Easy Slow Cooker Apple Crisp Recipe (Gluten Free)
If you’re looking for a healthy Thanksgiving dessert, this slow cooker apple crisp recipe is for YOU! It’s so easy to make–in fact, this gluten free apple pie is made with just 1 pot (your crockpot) and is full of delicious warming spices and seasonal apples. Plus, the crumble topping is bursting with healthy fats and fiber from the oats, nuts, and ghee. Vegetarian and Paleo friendly, too, with a savvy substitution!
UPDATE: This post originally appeared in October 2017.
This post is sponsored by Sprouts Farmers Market. All thoughts and opinions are my own. Thank you for supporting the brands that make it possible for Root + Revel to provide free content and healthy living inspiration.
With fall nearly here, it means that the holidays are sneaking up on us more quickly than we can imagine! When it comes to Thanksgiving, it seems people fall into one of two camps: they can’t wait for the holiday and plan to go hog wild on all their favorite dishes, healthy or not. Ooooorrrrrrr, they panic and worry about how they’ll ever stick to their diet and not feeling major FOMO all day.
But listen, it doesn’t have to be like that. First of all, just think about the most popular dishes on Thanksgiving.
You’ve got your turkey, of course. A great, lean, high-quality protein.
And you’ve got your sides: green beans and corn and brussels sprouts and sweet potatoes and cranberries. All nutrient-dense fruits and veggies full of fiber, antioxidants and
And even dessert is made with real, whole foods like apples and pumpkin.
So the basis of Thanksgiving actually is healthy…it’s just all the add-ons that get us into trouble: all the butter and heavy cream and cheese and refined sugar and sodium.
But guess what? It doesn’t have to be that way–there are healthy substitutions for nearly all of these ingredients, and I promise you won’t even sacrifice flavor.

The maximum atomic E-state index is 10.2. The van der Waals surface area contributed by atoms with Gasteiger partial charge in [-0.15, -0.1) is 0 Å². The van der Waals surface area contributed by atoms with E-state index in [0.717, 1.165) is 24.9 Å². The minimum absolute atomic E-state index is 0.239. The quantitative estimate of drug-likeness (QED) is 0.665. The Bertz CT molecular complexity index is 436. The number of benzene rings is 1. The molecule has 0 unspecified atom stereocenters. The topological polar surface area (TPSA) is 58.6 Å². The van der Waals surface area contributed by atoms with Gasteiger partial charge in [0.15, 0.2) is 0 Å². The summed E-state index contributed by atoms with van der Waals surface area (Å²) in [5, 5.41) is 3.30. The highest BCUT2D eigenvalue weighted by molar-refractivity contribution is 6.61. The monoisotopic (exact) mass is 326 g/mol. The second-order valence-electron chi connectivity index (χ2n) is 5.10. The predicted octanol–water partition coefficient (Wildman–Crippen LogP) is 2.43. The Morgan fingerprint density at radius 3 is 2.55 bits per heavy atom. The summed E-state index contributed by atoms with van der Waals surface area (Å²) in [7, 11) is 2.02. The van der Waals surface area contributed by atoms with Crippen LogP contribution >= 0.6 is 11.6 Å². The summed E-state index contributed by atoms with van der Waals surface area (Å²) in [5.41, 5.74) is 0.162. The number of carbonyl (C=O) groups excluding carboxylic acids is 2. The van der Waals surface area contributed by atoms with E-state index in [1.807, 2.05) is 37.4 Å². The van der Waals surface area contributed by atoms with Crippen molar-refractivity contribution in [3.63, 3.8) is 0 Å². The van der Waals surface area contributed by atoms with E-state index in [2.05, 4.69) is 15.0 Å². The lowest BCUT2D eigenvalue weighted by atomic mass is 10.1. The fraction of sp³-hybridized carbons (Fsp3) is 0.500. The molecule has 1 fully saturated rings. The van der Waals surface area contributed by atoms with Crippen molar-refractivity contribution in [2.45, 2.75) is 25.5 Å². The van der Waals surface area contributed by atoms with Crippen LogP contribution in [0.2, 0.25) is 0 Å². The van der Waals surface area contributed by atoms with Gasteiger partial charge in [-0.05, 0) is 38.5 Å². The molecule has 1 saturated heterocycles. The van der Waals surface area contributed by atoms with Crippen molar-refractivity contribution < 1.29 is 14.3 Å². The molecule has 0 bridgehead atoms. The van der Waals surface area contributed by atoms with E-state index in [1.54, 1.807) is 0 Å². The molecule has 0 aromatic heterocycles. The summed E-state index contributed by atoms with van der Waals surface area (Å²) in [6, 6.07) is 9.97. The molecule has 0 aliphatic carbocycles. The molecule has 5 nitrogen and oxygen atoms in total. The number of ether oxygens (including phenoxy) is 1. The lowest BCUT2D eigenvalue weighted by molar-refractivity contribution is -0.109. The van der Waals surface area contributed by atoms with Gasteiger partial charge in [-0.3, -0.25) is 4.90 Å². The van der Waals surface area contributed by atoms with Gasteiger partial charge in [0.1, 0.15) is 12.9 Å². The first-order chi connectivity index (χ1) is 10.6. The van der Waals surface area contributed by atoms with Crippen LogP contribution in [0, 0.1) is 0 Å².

Butter -> grass-fed ghee.
Dairy -> nut milks
Refined sugar -> Natural sweeteners like maple syrup and honey and coconut sugar
See, you can have your cake and eat it, too. Or in the case of this post, you can have your apple pie and eat it, too.
Yep, this slow cooker apple crisp recipe has all of your favorite holiday flavors (sweet and tangy apples, warming spices, roasted nuts, the works!), but none of the bad stuff. It’s gluten free, refined sugar free, vegetarian, dairy free and even Paleo friendly, with one little swap. Check it out!
Ghee vs Butter
Ok, let me start this by saying that I love butter (who doesn’t?!) and I do believe it can be a healthy part of an anti-inflammatory diet, particularly if you choose organic, grass-fed butter.
For starters grass-fed cows are healthier than factory-farmed or grain-fed cows; it’s higher in omega-3 fatty acids and CLA, butyrate, and it’s more nutrient-dense. A single tablespoon of grass-fed butter contains 500 IU vitamin A, more carotenes than carrots, and is chockfull of vitamin K2, vitamin D, and vitamin E.
What does this mean for you? The nutrients in butter may help to reduce tumors, lower cholesterol and high blood pressure, reduce inflammation, and actually lower body fat, aid in detoxification, improve colon health, and support healthy insulin levels. (source)
But butter does contain dairy, and because there are plenty of opportunities to eat dairy this holiday season, I like to swap in ghee every now and then.
What is ghee? Ghee is clarified butter. But there’s one key difference between ghee and regular butter.
Butter = Milk Solids + Butter Fat + Water
Ghee = Butter – Milk Solids – Water
Simply put, ghee is butter with the milk solids and water removed. Meaning, ghee has all of the health benefits of grass-fed butter, but without the lactose and casein.
It’s dairy-free, making it a brilliant option for anyone with allergies, gut issues or vegetarian leanings. AND ghee is shelf stable (meaning you can leave it out on your counter without fear of it going bad)!
Sprouts just released a brand new grass-fed ghee and it is SO delicious, especially in this slow cooker apple crisp recipe.
How to Make Slow Cooker Apple Crisp
Particularly if you are making this apple crisp recipe for Thanksgiving, you likely have a million other things going on that day and the last thing you need is a complicated recipe.
Well fear not, this slow cooker apple crisp couldn’t be easier to make! First of all, it requires just 1 pot–your crockpot.
And all you have to do is toss everything in, cover and cook for 3 hours. Done! Call me Ina Garten because how easy is that?